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Abstract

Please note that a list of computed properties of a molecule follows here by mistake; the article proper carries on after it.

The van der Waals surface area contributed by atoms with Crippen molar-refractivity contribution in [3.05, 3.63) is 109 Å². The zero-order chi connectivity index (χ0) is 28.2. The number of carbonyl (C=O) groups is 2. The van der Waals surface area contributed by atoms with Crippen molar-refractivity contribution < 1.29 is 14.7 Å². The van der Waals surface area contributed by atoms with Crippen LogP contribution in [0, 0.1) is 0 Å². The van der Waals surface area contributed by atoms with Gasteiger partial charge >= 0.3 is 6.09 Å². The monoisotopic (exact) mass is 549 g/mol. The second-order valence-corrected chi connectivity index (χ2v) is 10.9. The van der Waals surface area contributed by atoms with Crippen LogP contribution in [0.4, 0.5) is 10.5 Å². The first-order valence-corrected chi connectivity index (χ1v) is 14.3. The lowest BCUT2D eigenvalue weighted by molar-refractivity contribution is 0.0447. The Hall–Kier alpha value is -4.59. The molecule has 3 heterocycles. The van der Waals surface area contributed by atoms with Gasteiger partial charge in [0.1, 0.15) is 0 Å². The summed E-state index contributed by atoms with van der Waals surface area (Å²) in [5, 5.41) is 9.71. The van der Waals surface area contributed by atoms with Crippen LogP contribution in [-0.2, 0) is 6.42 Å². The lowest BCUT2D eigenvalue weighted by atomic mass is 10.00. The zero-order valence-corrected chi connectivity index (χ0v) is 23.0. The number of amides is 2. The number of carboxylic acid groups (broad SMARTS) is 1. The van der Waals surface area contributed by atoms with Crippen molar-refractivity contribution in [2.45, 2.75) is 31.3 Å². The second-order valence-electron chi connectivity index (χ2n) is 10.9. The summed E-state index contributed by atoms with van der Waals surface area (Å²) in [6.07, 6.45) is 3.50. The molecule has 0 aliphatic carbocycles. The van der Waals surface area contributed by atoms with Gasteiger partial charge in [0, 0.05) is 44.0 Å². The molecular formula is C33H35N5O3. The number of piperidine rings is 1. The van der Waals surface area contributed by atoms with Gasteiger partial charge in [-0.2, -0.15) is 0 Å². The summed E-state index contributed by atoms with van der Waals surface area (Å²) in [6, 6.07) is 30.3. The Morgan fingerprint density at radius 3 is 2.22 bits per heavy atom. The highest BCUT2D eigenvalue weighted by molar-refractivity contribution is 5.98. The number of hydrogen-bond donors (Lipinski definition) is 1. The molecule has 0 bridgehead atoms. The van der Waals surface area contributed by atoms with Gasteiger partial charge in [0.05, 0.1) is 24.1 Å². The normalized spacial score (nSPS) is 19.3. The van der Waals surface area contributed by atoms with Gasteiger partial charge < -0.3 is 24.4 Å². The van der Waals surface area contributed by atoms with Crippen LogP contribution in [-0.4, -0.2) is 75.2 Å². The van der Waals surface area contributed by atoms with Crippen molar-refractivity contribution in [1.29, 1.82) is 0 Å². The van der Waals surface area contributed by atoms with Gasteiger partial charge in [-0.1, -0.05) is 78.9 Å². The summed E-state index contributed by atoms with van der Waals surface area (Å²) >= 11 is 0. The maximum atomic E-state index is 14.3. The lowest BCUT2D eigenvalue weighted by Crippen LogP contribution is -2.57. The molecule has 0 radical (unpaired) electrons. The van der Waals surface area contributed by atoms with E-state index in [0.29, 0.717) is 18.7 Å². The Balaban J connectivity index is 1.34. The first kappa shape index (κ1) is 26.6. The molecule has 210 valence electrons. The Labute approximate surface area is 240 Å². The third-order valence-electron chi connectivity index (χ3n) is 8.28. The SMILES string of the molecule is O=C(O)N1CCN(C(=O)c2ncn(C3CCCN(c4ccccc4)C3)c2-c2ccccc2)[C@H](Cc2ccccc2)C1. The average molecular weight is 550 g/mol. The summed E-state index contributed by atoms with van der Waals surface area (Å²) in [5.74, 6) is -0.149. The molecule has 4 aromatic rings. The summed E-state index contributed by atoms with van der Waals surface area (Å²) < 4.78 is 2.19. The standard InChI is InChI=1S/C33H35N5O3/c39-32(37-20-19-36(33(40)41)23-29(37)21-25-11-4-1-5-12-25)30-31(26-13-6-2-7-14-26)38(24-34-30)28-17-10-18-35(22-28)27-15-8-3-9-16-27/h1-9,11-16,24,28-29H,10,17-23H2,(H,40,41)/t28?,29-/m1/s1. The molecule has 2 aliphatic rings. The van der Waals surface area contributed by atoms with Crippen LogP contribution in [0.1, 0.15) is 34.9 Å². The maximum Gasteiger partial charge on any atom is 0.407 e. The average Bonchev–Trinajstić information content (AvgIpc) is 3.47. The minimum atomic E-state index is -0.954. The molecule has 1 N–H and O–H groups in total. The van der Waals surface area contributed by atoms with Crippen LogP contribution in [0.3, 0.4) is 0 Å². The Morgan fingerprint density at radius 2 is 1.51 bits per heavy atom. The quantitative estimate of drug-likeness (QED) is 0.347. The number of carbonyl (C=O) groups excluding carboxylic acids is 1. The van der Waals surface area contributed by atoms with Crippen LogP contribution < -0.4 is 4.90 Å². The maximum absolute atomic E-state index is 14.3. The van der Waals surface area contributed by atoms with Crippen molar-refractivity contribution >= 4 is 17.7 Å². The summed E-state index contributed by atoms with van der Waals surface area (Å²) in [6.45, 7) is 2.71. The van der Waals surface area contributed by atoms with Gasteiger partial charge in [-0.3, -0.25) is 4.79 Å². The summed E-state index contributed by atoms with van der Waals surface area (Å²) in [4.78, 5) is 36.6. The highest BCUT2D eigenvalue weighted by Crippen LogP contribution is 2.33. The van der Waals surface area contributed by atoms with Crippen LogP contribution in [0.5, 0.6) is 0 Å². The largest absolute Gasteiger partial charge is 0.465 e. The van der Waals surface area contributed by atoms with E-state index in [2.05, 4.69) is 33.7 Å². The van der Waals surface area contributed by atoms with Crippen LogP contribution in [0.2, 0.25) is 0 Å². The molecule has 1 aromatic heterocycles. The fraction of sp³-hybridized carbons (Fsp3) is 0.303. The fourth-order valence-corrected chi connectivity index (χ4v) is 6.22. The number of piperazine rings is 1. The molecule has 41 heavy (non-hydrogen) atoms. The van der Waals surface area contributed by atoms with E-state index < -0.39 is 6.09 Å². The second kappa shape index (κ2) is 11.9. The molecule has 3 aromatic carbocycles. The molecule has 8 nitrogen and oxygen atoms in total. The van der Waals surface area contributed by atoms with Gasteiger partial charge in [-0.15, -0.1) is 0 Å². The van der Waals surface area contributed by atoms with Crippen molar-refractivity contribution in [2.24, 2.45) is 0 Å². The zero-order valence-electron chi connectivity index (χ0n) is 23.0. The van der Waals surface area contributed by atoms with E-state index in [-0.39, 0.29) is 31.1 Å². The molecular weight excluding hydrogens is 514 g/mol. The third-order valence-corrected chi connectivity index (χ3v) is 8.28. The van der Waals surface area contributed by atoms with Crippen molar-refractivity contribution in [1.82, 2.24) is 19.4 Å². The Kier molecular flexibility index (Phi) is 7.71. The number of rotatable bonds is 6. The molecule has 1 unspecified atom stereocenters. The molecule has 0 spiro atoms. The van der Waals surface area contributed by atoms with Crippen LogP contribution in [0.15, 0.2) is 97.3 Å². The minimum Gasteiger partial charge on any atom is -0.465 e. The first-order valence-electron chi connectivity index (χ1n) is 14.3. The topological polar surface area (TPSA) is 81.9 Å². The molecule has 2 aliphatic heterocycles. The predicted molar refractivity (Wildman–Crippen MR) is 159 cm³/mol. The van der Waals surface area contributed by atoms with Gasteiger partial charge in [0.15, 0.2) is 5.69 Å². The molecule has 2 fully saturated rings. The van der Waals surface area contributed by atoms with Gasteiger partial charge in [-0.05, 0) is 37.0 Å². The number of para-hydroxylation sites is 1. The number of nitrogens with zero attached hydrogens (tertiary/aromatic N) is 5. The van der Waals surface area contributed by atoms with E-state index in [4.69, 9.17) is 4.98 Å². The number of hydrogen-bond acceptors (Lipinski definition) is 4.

Previous research has demonstrated that lower performance groups have a larger size-dependent cumulative advantage for receiving citations than do top-performance groups. Furthermore, regardless of performance, larger groups have less not-cited publications. Particularly for the lower performance groups, the fraction of not-cited publications decreases considerably with size. These phenomena can be explained with a model in which self-citation acts as a promotion mechanism for external citations. In this article, we show that for self-citations, similar size-dependent scaling rules apply as for citations, but generally the power law exponents are higher for self-citations as compared to citations. We also find that the fraction of self-citations is smaller for the higher performance groups, and this fraction decreases more rapidly with increasing journal impact than that for lower performance groups. An interesting novel finding is that the variance in the correlation of the number of self-citations with size is considerably less than the variance for external citations. This is a clear indication that size is a stronger determinant for self-citations than it is for external citations. Both higher and particularly lower performance groups have a size-dependent cumulative advantage for self-citations, but for the higher performance groups only in the lower impact journals and in fields with low citation density.